It was actually about leadership tonight.
Our country is in a crisis, and the question is, who will raise their hands to lead the way - to steer the ship? Of course, you are correct to point is that there were a few hands raised tonight at what was promised to be the State of the Nation (SONA) address. But my question remains - who will raise their hands to lead the way?
Whilst, I am encouraged by the EFF for cutting to the chase and the fog of parliamentary niceties. They are well-trained in the art of cashing in on opportunities - the EFF is not simply playing around or acting on emotion, as some would think. One need to give them credit for their ability to catch the eye and play the role of the voices of the masses. They know that symbolism and public display of militancy is the language that the masses understand. Look at the way communities are fighting their way through to the attention of local municipalities. And remember, most of them come from the ANC Youth League! One however has to remember that, taking on this kind of collective persona comes with a price. Whether they would like to hear this or not, Andile Mngxitama's vilification and violent gagging will come to haunt them. This kind of internal messiness is however part of a collective who consciously wants to be "revolutionary". Further, given the fact that many of them remains, deeply influenced by the ANC's political culture of materialism and no tolerance for dissent, the question is for how long they will be able to uphold the facade of a deep solidarity with the working class, the masses. Tonight however, they did raise their hands as the champions of the masses - unafraid of the power of the ANC elites, they kept on insisting to be heard. Also, they did their home-work. Baleka Mbete was out of her depth when they cited the different rules from the book. The violent clashes with security and banning were part of the plan, from the beginning. They want to stir things out in the streets. Whether this political strategy will take us beyond what we had the last 300 years is of course, another question.
But then there was also the DA's parliamentary leader, the honourable Mr Maimane. I was impressed with his leadership. First he led the battle against the jamming of mobile devices and then picking up the opportunity when it surfaced that the police was part of the squad protecting the king. By the way who amongst the inner-circle of Zuma thought of this tactic of jamming the signals of mobile devises? Of course, the intention was to censure what was about to happen, because they anticipated an ugly (violent) confrontation. Back to Maimane. One should give him credit for leading these two battles. It unsettled Mbete and paved the way for what was to come. And they won those rounds!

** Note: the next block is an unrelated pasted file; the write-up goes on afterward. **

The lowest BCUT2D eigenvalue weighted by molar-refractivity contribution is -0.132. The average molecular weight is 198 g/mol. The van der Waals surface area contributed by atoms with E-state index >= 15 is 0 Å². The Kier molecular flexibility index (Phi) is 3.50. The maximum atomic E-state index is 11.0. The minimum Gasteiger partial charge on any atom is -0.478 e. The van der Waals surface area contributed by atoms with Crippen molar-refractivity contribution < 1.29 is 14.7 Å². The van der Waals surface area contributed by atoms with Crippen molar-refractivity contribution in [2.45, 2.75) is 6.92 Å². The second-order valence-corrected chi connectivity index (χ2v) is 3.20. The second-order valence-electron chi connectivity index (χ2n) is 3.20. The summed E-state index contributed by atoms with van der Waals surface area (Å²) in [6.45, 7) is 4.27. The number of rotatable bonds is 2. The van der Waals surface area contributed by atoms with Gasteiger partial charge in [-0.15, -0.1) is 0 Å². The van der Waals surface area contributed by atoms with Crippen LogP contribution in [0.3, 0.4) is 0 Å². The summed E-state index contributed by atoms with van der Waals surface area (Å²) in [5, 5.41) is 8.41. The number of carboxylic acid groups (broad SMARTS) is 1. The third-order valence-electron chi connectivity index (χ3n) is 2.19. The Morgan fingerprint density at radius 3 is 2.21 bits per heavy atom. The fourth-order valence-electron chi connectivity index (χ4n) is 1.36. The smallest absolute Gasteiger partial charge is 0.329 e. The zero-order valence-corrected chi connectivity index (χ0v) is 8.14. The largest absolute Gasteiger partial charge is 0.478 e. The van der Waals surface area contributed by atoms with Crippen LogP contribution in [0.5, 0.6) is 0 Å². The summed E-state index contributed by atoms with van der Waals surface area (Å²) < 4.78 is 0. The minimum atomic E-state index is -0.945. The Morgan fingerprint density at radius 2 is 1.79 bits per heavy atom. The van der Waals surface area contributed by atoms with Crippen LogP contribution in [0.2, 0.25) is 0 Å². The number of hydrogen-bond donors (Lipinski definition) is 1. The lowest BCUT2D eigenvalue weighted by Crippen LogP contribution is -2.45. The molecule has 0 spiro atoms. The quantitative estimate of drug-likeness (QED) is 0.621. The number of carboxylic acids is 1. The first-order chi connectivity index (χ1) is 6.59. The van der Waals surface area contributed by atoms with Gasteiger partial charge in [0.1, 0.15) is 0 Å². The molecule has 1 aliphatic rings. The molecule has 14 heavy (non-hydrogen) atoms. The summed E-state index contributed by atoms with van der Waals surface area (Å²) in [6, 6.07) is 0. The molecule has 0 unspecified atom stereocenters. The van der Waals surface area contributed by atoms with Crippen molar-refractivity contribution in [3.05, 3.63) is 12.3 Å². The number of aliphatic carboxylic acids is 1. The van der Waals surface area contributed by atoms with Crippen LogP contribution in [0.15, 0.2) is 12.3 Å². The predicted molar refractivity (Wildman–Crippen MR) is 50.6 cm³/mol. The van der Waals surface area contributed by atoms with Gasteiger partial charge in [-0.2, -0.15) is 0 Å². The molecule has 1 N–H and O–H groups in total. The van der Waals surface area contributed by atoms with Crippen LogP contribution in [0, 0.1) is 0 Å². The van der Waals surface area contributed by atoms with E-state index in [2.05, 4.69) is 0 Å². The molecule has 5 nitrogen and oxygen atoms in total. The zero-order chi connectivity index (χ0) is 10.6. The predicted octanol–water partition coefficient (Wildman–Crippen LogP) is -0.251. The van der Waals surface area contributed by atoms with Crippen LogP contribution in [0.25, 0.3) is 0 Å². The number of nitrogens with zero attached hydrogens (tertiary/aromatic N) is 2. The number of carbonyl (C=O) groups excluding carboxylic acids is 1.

In a sense, it was here that I felt that Maimane came out more ... what is the word that I am looking for .... presidential, then Malema. At least this is my impression from this event. One the other hand, however, I'm still not yet convinced that he is speaking and thinking for himself. Let's leave the rhetoric of "collective leadership" and "synergy" aside for now - we need leaders who are thinkers, strategically and tactically, they lead their troops on different (unforeseen) terrains as they battle. Further, whilst the DA comes with key expertise and a wealth of political and economic experience, they have not yet convinced the "masses", that they carry their dreams on their hearts. Maimane remains to be seen as some-one who is controlled from some-where else, perhaps the ones (in the dark) who holds the purse. Only time will tell.
This leaves me with Msholozi. I don't know what to say really. This character was there to behold the whole fracas and yet he walks up to the podium, stoically and cracks a joke. One the one hand, he didn't show any remorse for his (alleged) complicity in this (he cannot see anything wrong in it), on the other hand, even at a symbolic level, he didn't even say something presidential like, "Friends, what we have seen tonight is a tragedy, the tragic consequence of political leadership gone awry - but that should not derail us, we are here to work" Or something like this .... It was as if he was not there; he didn't feel the depth of dismay at the way the sacred institution of parliament was damaged, on a symbolic level; he simply couldn't soak in the emotion of a nation and tell us that everything will be fine.
Of course, there is reason for his alienation - he caused this mess. What is worse, he is not willing to own up to this. Sadly, this is where I have to leave it. This is what we have. The less I say about Mbete or "die kwaai skooljuffrou"[the harsh schoolteacher], Thandi Modise, the better. They were not prepared to be able to respond to what EFF and the DA was presenting to them - there was no wisdom, no compassion shown. And then, because they knew they had the strong men ready, they sent in the thugs to "clean" out the house. That was weak. It reminds me of this big bully on the school-yard, who fails all his tests and then tears into us during break. It was actually so sad.
But what remains for us is to see how Malema, Maimane and Msholozi responds to the current crisis. My cards, I will keep close to my chest, but who knows, maybe we might be surprised with the turn of events, or (over the long haul) how things will unfold ... it remains a long walk ...
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